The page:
CHANGING HYDRAULIC DISC BRAKE PADS

You will need the following: new brake pads, a flat screwdriver and a 3mm Allen key. Remove the wheel first of all. Then use the screwdriver to move the pads apart and put the pistons back into their original position. Take out the pin holding the pads in place and remove them from their housings. Position the counter spring between the new pads. Insert the new pads in the brake caliper and then put the pin back in place to complete the process. Put the wheel back on and check to make sure that the brake pads are properly in place and do not rub against the disc.

ADJUSTING A HYDRAULIC DISC BRAKE CALLIPER

You will need a 5mm Allen key. Unscrew the brake caliper, spin the wheel and operate the brake lever. It is important to keep the brake lever engaged before screwing the caliper back in place.  Check to see that the disc and the pads are still in contact. 

CHANGING THE DERAILLEUR HANGER

You will need a new derailleur dropout that fits your bike (check the "SPARE PARTS" section) and a 5mm Allen key. Take off the wheel and the damaged derailleur dropout. Position the new dropout on the frame.  Remove the old dropout part from the derailleur before fitting the new one with the Allen key. Fit the derailleur on to the new dropout and check the gears.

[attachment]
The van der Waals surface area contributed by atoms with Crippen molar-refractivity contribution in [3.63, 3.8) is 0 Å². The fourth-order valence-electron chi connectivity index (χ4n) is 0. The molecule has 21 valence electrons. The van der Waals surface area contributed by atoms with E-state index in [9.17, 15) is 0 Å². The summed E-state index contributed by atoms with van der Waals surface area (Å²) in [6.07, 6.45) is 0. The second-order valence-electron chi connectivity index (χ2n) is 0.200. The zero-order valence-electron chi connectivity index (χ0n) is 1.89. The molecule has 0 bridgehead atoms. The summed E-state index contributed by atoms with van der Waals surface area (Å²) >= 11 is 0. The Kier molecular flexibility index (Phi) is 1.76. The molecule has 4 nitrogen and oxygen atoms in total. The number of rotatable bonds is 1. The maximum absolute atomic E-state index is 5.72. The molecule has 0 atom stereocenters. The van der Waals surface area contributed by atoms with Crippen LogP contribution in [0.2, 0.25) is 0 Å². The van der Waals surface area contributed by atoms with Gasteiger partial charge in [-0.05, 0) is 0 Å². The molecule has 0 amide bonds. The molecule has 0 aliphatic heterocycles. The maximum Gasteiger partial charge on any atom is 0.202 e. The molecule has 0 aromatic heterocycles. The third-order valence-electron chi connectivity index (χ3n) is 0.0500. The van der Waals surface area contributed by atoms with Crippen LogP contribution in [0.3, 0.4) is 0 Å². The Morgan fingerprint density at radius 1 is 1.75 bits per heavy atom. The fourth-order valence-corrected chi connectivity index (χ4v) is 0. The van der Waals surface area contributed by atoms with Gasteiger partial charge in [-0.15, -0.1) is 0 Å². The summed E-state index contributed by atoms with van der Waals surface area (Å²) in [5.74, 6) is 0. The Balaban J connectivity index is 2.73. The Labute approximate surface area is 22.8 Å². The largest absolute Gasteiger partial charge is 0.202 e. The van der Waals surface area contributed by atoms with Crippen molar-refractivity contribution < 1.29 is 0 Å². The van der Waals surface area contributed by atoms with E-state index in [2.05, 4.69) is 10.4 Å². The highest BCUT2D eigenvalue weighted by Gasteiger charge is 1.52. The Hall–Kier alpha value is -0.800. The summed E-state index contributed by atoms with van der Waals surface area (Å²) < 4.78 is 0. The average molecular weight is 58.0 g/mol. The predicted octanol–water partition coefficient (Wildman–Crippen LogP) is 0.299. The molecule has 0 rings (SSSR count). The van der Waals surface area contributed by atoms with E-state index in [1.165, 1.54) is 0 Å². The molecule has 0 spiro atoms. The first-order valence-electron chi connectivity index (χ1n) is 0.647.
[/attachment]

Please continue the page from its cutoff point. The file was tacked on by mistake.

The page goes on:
CHANGING A CHAIN

You will need the following: a chain tool, a new chain and a quick-release link. Put the chain on the cog and on the smallest chainring.  Remove the quick-release link using a quick-release chain tool and then remove the chain from the drive train. Put the new chain on the last of the cogs and on the smallest chainring. This makes it easier to determine its optimal length. The chain should pass close to the top pulley of the upper jockey wheel on the derailleur. Once you've determined the length of the chain, use the chain tool to cut it as required. Then fit the quick-release link on the chain and turn the pedal to position the quick-release lever on the top part of the chain. Press it with your hand to check that it is on the right position.

SRAM-CASSETTE-10S

Need to replace a part on your bike? You'll find all our spare parts for the XC 900 S mountain bike right here.

User guides

Instruction manual
BRAKING

Braking instructions

SUSPENSION 

Suspension instructions

Drive train

Drive train instructions

Wheels

Wheels user instructions

NEED SOME HELP?

Can't fix the problem on your bike, or can't find the solution to it? Please contact one of our technicians in store; they'll be glad to help!

Our commitments

ROCKRIDER guarantees the frame, handlebar and stem of your mountain bike for life (in normal conditions of use).

The guarantee for other parts is two years.

As soon as your child starts using the bike, some components will move slightly. It's for that reason that we offer a free check of your mountain bike six months after purchase.